Developing Windows Applications by Mykola Dudar

Helping Developers Build Applications for Windows using Visual Studio.

Deprecation warnings for C Runtime functions when using Visual Studio 2005 Beta 1 or CTP

Deprecation warnings for C Runtime functions when using Visual Studio 2005 Beta 1 or CTP

  • Comments 2

I am constatly being asked same question on and on.

"I have an old code that uses a CRT function and when I build it with VS2005, I get a deprecation warning. What should I do".

Let's say you have a code like this

void foo(char* szA, char* szB) {

   strcpy(szA, szB);

   sprintf(szA,"%s",szB);

}

If you compile this code with VS2005 Beta 1 or CTP, you see a warnings for strcpy and sprintf, which let you know that these functions have been deprecated. A fair questions why they have been deprecated. A short answer, because these are inherently insecure functions that can "help" you to create a code that makes your application vulnerable to buffer overrun type of attacks.

There are two ways to fix this problem. The first one, is to change your code to use the new secure invariants of these functions, which are strcpy_s and sprintf_s. However it may sometime to do these for deprecated CRT functions that you use. So the second way is to use #define _CRT_SECURE_NO_DEPRACATE. This define will make all warnings go away. So if you just what to make your app to build clean with the new VS, this option may works for you. However, I would not recommend you to stay with option for a long time. Go ahead and read about new Security Enhancements in the CRT. I will also try to post more information about this cool feature implemented in VS2005 on my blog. I know that there is a draft of a whitepaper on this topic has been prepared that goes in detail of desing and implementaion of this feature. As soon as I know about this paper, I will publish a link to it.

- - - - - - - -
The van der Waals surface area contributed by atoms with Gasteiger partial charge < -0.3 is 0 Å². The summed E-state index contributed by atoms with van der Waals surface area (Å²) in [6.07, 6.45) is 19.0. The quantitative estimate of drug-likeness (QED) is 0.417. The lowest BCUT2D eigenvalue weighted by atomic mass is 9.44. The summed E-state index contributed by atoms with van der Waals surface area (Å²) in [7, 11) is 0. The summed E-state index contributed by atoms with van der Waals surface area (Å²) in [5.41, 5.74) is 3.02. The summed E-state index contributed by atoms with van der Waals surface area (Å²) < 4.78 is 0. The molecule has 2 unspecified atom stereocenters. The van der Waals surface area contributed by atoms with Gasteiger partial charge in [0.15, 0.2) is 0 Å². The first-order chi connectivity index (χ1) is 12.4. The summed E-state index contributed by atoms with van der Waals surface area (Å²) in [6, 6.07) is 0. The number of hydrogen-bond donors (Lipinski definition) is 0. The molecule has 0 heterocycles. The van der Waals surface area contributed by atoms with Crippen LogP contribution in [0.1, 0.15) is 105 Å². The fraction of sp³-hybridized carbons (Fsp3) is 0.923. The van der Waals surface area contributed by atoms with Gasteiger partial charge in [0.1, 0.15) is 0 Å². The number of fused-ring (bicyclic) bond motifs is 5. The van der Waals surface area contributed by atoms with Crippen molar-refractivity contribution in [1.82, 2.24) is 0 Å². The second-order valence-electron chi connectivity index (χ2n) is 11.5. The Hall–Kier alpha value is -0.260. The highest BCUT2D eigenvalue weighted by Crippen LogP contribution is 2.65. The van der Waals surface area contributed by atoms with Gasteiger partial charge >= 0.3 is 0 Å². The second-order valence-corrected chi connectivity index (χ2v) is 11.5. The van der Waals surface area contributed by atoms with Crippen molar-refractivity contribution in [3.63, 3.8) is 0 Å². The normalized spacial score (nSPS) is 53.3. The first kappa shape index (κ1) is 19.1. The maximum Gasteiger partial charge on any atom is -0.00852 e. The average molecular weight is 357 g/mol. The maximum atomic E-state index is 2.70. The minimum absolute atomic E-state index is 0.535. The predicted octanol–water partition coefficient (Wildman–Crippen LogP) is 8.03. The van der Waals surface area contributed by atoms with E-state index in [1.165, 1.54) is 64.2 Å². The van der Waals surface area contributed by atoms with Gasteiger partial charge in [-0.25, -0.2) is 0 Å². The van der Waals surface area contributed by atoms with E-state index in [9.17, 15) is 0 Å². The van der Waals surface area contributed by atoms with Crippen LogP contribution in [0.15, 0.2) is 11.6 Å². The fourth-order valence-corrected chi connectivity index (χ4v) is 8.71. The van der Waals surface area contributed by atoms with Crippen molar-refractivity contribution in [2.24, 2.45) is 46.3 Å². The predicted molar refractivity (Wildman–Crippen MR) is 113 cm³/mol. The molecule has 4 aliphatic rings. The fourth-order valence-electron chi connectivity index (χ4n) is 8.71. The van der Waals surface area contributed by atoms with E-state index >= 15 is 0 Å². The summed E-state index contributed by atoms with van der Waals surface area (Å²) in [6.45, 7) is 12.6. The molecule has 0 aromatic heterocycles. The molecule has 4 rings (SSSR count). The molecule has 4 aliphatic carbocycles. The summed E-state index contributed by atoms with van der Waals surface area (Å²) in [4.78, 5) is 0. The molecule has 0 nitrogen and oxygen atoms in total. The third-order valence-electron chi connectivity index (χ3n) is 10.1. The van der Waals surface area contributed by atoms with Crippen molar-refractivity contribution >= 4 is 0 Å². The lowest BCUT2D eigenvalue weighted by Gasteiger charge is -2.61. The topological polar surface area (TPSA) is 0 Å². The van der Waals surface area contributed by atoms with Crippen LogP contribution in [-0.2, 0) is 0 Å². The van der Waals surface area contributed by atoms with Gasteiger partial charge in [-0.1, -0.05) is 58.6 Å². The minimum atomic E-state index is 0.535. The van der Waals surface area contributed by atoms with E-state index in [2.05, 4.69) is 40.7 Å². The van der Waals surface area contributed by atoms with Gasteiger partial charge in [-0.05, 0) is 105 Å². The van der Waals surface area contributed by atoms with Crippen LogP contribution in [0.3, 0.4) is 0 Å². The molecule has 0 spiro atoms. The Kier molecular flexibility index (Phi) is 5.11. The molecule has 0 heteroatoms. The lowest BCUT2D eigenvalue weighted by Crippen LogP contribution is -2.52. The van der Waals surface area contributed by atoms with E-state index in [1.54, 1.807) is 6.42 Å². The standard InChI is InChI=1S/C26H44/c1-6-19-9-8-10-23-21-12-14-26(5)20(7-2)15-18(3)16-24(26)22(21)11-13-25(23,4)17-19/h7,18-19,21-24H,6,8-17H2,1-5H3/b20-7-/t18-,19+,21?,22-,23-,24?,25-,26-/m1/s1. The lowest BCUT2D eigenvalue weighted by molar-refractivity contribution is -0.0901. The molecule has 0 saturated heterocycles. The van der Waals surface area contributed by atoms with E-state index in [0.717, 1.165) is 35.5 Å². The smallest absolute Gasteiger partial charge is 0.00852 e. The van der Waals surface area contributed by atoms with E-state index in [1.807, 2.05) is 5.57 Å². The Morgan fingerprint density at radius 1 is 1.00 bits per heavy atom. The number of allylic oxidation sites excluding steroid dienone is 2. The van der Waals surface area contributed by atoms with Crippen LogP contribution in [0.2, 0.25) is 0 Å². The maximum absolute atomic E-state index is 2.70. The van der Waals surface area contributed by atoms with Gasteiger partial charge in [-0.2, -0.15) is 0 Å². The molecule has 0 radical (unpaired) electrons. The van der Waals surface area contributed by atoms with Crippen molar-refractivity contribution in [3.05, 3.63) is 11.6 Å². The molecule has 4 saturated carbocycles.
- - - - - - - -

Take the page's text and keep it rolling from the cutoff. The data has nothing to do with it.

• How do you deprecate standard C functions? That's just insane...
  • :-) No it is not insane. For example, gets() is a standard C function. However I do not expect a sane developer using this function if his/her code. :-) It is not insanity, it is evolution. And functions that were standartized a long time before security of your code become an issue have to be changed and adopted accordingly to the recent developments in IT.
    As I said before, one can always use /D_CRT_SECURE_NO_DEPRECATE to undeprecate these CRT functions.
    Just FYI, AFAIK we are working with the C Standard committee and listen to their feedback and suggestions. Actually here is the latest draft of this technical report, which I have found just by searching the net
    http://www.open-std.org/jtc1/sc22/wg14/www/docs/n1088.pdf
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